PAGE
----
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Montana and Mongolia each boast a tremendous variety of wildlife and a commitment to nature written into their laws.

But, despite those similiarities, the differences are striking.

Mongolia has few improved roads, compared with Montana, which has a vast array of highways and county roads.

Mongolia has few fences, allowing domestic livestock to roam free. In Montana, barbed-wire fences have helped keep the peace for generations.

These similarities and differences were outlined for the 35 people attending a conference at Montana State University Friday sponsored by the BioRegions program. The program seeks to find commonalities in the rural cultures that remain in Montana, Mongolia and Japan.

"Who wouldn't admire people who had a 2000-year-old culture?" Gordon Wiltsie of Bozeman, a National Geographic photographer who did an assignment in Mongolia this past year, an experience he said rated "among the best of my life."

"I learned more from herders than I could possibly teach them," Wiltsie said.

The all-day conference was attended by Mongolian students, as well as American wildlife officials, tourists and academics who have traveled to the country north of China.

"Mongolia is more diverse than people realize," said Richard Reading, conservation biology director of the Denver Zoological Foundation in Denver, Colo., which is funding research in Mongolia.

It has the biggest salmon in the world. It has swan geese, black vultures with a 9-foot wing span, nine kinds of falcons and seven kinds of eagles, Reading said.

But Mongolian conservationists have trouble protecting wildlife from poachers. Elk antlers and horns of the saiga, a small antelope, are particularly valuable.

Another problem for Mongolian conservationists is preserving wildlife habitat. In an effort to determine how various animals in an ecosystem are doing, conservationists in Mongolia sometimes focus on a single species.

For example, they believe if they protect habitat for wild Bactrian camels, a critically endangered species, the habitat for a variety of smaller animals will be protected.

"It's every Mongolian's duty to love and conserve nature, Mongolians say," Reading said.

Conservation is written into the Mongolian constitution, which says everyone has the right to a healthy environment, similar to Montana's constitution.

To that end, one Mongolian on the panel, Ganaa Wingard, is researching wild and domestic sheep. The hypothesis for her research is that the wild sheep population is limited by a lack of forage and competition from domestic sheep and goats.

Reindeer pasture conditions have been the focus of work done by Teki Tsagaan, a Mongolian student at MSU working toward a doctorate in land resources and environmental science.

Wiltsie said his experience in Mongolia reminded him that it's the "interaction between individuals in small groups that may be our key to survival.

"(Americans) are materially driven, never happy," Wiltsie said. "I wish our gas-guzzling culture would learn from them. They have a sustainable culture."

SIDEBAR: Student researches Mongolian home remedies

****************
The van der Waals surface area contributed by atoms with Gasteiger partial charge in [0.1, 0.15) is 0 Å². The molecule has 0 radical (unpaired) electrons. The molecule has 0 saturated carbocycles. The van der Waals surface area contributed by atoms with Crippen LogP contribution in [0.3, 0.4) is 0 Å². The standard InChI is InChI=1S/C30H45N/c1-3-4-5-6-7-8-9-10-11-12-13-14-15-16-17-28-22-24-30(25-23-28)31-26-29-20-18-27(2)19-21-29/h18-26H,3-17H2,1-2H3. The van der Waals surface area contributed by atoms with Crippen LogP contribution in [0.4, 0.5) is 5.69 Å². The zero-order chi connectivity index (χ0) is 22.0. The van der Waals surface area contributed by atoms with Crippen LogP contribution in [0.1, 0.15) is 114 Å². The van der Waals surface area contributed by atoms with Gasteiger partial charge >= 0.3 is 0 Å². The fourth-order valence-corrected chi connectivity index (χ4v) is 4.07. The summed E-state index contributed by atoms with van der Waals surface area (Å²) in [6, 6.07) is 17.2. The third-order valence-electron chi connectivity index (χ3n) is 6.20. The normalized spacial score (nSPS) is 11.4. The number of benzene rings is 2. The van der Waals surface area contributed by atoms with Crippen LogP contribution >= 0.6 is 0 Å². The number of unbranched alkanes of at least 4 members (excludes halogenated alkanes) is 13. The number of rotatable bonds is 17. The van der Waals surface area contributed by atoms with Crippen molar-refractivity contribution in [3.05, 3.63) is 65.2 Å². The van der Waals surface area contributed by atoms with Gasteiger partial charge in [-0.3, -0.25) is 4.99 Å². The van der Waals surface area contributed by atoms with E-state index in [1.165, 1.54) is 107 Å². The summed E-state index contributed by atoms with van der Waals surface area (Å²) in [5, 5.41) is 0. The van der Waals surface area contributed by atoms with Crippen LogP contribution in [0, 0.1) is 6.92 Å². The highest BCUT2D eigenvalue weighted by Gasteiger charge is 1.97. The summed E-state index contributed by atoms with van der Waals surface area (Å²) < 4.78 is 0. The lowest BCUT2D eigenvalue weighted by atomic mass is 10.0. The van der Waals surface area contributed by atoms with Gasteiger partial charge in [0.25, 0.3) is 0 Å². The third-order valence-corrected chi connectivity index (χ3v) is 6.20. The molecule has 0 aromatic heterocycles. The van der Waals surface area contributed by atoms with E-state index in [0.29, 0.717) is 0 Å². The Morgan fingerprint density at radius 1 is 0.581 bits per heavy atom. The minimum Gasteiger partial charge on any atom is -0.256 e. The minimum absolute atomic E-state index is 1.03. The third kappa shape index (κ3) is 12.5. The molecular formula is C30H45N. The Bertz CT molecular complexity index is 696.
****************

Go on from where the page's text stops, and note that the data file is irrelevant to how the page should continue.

From MSU News Service

The wilds of outer Mongolia are well known to Courtney Paterson.

Paterson spent a month in Mongolia during the summer of 2001 researching home remedies "like our chicken soup for a cold," she said.

But she also learned something bigger - how to work and enjoy being in a foreign culture.

"I'm the first to admit that this was my first big adventure," Paterson said. "It was an awesome learning experience, seeing what working in another culture would be like. … The culture is very warm and open, so it wasn't exactly your sterile research environment."

Paterson, a Montana State University graduate, Bozeman native and first-year medical student, was participating in workshops on Mongolia Friday at MSU.

For her research, Paterson developed a questionnaire that asked about home remedies, and MSU graduate student Teki Tsagaan, who is from Mongolia, translated the questionnaire.

Because Mongolia is a land-locked desert, home remedies tend to be based on milk and meat, Paterson said. A common thread among the cures mentioned was "white soup," a milk and meat combination for which the exact ingredients are still somewhat of a mystery.

"It seems that the healthful aspect of the food may be that it is cooked at such a high temperature that it is very sterile," Paterson said.

Another remedy is one Americans may be unwilling to learn from: rest.

"Mongolians are very hearty, but they kinda know when to sit back and rest, just wait it out," she said. "That was a fun comparison to the American culture, where it's work, work, work, to get antibiotics and go back to work."

Paterson also collected information about the needs of the only hospital in the Darhat Valley.

Housed in a building about the size of a doublewide trailer, the hospital is basically a birthing center. It needs X-ray and more surgery equipment. And doctors would like to be able to use an anesthetic more modern than ether.

Paterson's experience confirmed her intention to enter the Washington, Wyoming, Alaska, Montana and Idaho medical school program last fall, because of its international programs for medical students.

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